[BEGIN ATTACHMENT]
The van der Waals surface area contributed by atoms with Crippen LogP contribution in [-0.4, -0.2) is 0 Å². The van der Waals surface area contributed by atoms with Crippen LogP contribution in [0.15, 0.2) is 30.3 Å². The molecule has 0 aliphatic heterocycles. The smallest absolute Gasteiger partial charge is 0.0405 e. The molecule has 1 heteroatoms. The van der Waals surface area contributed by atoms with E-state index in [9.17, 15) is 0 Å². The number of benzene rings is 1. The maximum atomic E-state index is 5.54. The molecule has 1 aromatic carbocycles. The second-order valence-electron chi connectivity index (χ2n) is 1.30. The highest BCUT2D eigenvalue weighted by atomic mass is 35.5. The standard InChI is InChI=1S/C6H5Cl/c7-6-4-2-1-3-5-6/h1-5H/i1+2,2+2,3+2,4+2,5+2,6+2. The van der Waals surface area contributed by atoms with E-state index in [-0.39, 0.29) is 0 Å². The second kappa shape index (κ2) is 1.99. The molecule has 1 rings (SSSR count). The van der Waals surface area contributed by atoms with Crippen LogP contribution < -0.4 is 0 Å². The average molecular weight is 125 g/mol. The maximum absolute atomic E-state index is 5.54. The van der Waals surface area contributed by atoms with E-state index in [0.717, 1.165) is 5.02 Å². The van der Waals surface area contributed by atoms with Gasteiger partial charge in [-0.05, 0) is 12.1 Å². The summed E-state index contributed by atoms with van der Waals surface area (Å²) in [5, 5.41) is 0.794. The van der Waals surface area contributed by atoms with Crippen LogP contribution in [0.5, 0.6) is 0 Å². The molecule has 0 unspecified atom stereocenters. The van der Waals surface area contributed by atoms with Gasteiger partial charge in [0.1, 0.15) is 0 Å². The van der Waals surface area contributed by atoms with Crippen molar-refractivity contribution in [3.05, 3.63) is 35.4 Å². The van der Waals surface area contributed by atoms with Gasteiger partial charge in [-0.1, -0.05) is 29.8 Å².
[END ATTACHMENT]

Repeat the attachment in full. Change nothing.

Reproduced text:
The van der Waals surface area contributed by atoms with Crippen LogP contribution in [-0.4, -0.2) is 0 Å². The van der Waals surface area contributed by atoms with Crippen LogP contribution in [0.15, 0.2) is 30.3 Å². The molecule has 0 aliphatic heterocycles. The smallest absolute Gasteiger partial charge is 0.0405 e. The molecule has 1 heteroatoms. The van der Waals surface area contributed by atoms with E-state index in [9.17, 15) is 0 Å². The number of benzene rings is 1. The maximum atomic E-state index is 5.54. The molecule has 1 aromatic carbocycles. The second-order valence-electron chi connectivity index (χ2n) is 1.30. The highest BCUT2D eigenvalue weighted by atomic mass is 35.5. The standard InChI is InChI=1S/C6H5Cl/c7-6-4-2-1-3-5-6/h1-5H/i1+2,2+2,3+2,4+2,5+2,6+2. The van der Waals surface area contributed by atoms with E-state index in [-0.39, 0.29) is 0 Å². The second kappa shape index (κ2) is 1.99. The molecule has 1 rings (SSSR count). The van der Waals surface area contributed by atoms with Crippen LogP contribution < -0.4 is 0 Å². The average molecular weight is 125 g/mol. The maximum absolute atomic E-state index is 5.54. The van der Waals surface area contributed by atoms with E-state index in [0.717, 1.165) is 5.02 Å². The van der Waals surface area contributed by atoms with Gasteiger partial charge in [-0.05, 0) is 12.1 Å². The summed E-state index contributed by atoms with van der Waals surface area (Å²) in [5, 5.41) is 0.794. The van der Waals surface area contributed by atoms with Crippen LogP contribution in [0.5, 0.6) is 0 Å². The molecule has 0 unspecified atom stereocenters. The van der Waals surface area contributed by atoms with Gasteiger partial charge in [0.1, 0.15) is 0 Å². The van der Waals surface area contributed by atoms with Crippen molar-refractivity contribution in [3.05, 3.63) is 35.4 Å². The van der Waals surface area contributed by atoms with Gasteiger partial charge in [-0.1, -0.05) is 29.8 Å².